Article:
Gentrification in Durham and Its Disproportionate Impact

 Durham’s American Tobacco District in 2016 ( source )

Durham’s American Tobacco District in 2016 (source)

 

In the past five years, Durham’s median home value has increased by 38.1 percent, a steep rise driven by rapid development in the city’s downtown and central business district. Just four of the largest development projects in Durham are alone worth more than 2.6 million dollars and are projected to create over 1.2 million square feet of office space, 100,000 square feet of retail space, and 1,500 residential units. Several other projects are already undergoing construction or are in planning stages. Without a doubt, these ventures will attract an influx of new residents. Business and services crafted specifically for this new demographic will follow, displacing Durham community members and businesses.

Gentrification is a loaded term. It is difficult to identify immediate issues with naturally-occurring trends in housing markets. The presence of luxury buildings, businesses, and services are sometimes presented as an indication of economic growth in an area. After all, Durham is in fact growing quickly and flourishing economically, and that does not seem particularly problematic. But as the city expands, its history of systemic racism continues to pervade and manifest itself, guiding Durham’s transformation in the process.

 
 
 A Home Owners’ Loan Corporation map superimposed on a map of Durham, with the red areas designating those graded as most hazardous ( source )

A Home Owners’ Loan Corporation map superimposed on a map of Durham, with the red areas designating those graded as most hazardous (source)

In the 1930s, the newly created Home Owners’ Loan Corporation (HOLC) produced residential maps that illustrated lending risk in order to refinance and stabilize home mortgages. On these maps, HOLC assigned letter grades to each neighborhood judging the quality of real estate. Neighborhoods “with an undesirable population or an infiltration of it,” such as Black and lower-class communities, received the lowest possible grade, indicating them as most hazardous for lending. These labels, which portrayed pre-existing neighborhood disparities, institutionalized racial bias and paved the way for future and consistent disinvestment and neglect.

From the 1950s to the 1970s, Durham urban renewal programs targeted and caused devastation to “slums” such as Hayti, a thriving Black neighborhood and the largest redlined locale in the city. These programs displaced more than 4,000 households and 500 businesses, prompting a slow, difficult recovery process. Urban renewal became coded language; it was forcible displacement in the name of economic growth. In a 2018 Herald Sun interview, Durham resident John Abram recalled his experience: “I knew we were being forced to do something we didn’t want to do...Hayti was all right. It was like our own city. [Urban renewal] bulldozers just tore up everything. They wanted to get these Black people out of the community.” At the time of the interview, which took place fifty years after Abram saw the process happening firsthand, the lifelong Durham resident was in the process of being evicted from his own home.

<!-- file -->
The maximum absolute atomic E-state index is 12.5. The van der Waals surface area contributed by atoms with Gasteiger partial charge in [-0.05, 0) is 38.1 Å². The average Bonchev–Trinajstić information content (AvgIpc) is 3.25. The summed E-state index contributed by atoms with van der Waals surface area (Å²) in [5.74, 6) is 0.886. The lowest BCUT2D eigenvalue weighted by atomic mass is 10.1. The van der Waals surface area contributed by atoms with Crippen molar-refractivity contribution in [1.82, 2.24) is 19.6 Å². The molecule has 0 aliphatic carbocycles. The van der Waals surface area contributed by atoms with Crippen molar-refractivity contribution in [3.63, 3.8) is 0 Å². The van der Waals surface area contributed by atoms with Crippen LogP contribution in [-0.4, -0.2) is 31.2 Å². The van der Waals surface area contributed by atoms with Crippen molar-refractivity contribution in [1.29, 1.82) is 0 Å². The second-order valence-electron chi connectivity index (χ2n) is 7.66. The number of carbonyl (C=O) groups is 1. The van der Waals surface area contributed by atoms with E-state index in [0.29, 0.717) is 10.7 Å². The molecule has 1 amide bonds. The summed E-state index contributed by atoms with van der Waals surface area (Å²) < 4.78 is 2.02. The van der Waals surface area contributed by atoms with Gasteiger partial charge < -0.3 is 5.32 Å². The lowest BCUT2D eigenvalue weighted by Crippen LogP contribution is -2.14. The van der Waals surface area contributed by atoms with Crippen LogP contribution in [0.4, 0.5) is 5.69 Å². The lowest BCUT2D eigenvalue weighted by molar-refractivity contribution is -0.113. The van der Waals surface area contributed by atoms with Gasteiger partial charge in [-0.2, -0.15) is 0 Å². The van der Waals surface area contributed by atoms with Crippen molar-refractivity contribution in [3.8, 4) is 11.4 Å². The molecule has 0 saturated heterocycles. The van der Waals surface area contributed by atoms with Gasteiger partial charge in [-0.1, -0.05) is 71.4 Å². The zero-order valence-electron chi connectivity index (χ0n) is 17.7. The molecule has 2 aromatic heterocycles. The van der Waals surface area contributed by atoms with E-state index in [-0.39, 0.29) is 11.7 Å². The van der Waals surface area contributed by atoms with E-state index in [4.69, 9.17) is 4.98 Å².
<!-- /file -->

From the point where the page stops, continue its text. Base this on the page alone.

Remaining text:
The impacts of redlining and urban renewal continue to be felt today, disproportionately so by intersecting poor, Black, and Latinx communities. In the past five years, not only has median home value sharply increased, but mean rent has also increased by 28 percent, impacting the 51.3 percent of Durham households that are renter-occupied. This increase and the consequential prevalence of housing insecurity especially affects Black and Latinx communities. Black and Latinx renting rates are 54.2 percent and 57.1 percent respectively, which are twice the White renting rates of 27.3 percent.

 
 
 Hayti’s Fayetteville Street in the 1940s ( source )

Hayti’s Fayetteville Street in the 1940s (source)

The majority of renters are unable to so suddenly adjust to such a steep rent increase, resulting in evictions so that unscrupulous landlords can rent to individuals with higher incomes. Durham has a current rate of 900 eviction filings per month, with many more going unreported. These evictions largely burden Black and Latinx renters who are displaced from the neighborhoods where they have spent the majority of their lives. A 2018 North Carolina Poverty Research Fund study described the phenomenon: “Court observations confirm that the overwhelming majority of evicted renters are African American. In one six-day period studied, 85 [percent] of tenants in summary ejectment (eviction) cases were Black.” Gentrification and housing displacement create a ripple effect; the following new businesses and services will displace already struggling small local businesses.

Gentrification in Durham will almost inevitably change the city’s character and identity. Historically poor Black neighborhoods will shift towards becoming increasingly white and wealthy. History repeats itself. This modern wave of urban development will reinforce Durham’s legacy of systemic racism, despite attempts to obscure what it truly is. Intervention is necessary: it might be government-based, but, even better, it would be community-based.

 
Local, PopularKalley HuangComment